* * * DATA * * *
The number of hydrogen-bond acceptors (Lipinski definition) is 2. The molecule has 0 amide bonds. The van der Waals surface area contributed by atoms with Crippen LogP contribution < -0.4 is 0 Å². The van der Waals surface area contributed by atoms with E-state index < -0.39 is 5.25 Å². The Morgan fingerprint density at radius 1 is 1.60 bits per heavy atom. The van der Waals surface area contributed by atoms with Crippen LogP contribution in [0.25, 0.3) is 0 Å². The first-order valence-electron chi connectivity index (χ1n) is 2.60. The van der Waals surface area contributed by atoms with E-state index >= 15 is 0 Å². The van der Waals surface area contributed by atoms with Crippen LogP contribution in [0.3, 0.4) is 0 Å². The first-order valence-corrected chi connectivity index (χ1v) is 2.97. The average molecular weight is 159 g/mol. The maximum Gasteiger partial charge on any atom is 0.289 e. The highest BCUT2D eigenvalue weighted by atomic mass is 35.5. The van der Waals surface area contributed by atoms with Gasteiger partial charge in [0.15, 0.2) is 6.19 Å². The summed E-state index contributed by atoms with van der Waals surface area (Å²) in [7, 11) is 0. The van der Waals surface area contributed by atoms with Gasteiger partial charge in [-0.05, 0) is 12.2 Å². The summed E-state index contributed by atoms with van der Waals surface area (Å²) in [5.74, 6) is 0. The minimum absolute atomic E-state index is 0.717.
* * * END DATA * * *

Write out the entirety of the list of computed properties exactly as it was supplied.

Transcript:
The number of hydrogen-bond acceptors (Lipinski definition) is 2. The molecule has 0 amide bonds. The van der Waals surface area contributed by atoms with Crippen LogP contribution < -0.4 is 0 Å². The van der Waals surface area contributed by atoms with E-state index < -0.39 is 5.25 Å². The Morgan fingerprint density at radius 1 is 1.60 bits per heavy atom. The van der Waals surface area contributed by atoms with Crippen LogP contribution in [0.25, 0.3) is 0 Å². The first-order valence-electron chi connectivity index (χ1n) is 2.60. The van der Waals surface area contributed by atoms with E-state index >= 15 is 0 Å². The van der Waals surface area contributed by atoms with Crippen LogP contribution in [0.3, 0.4) is 0 Å². The first-order valence-corrected chi connectivity index (χ1v) is 2.97. The average molecular weight is 159 g/mol. The maximum Gasteiger partial charge on any atom is 0.289 e. The highest BCUT2D eigenvalue weighted by atomic mass is 35.5. The van der Waals surface area contributed by atoms with Gasteiger partial charge in [0.15, 0.2) is 6.19 Å². The summed E-state index contributed by atoms with van der Waals surface area (Å²) in [7, 11) is 0. The van der Waals surface area contributed by atoms with Gasteiger partial charge in [-0.05, 0) is 12.2 Å². The summed E-state index contributed by atoms with van der Waals surface area (Å²) in [5.74, 6) is 0. The minimum absolute atomic E-state index is 0.717.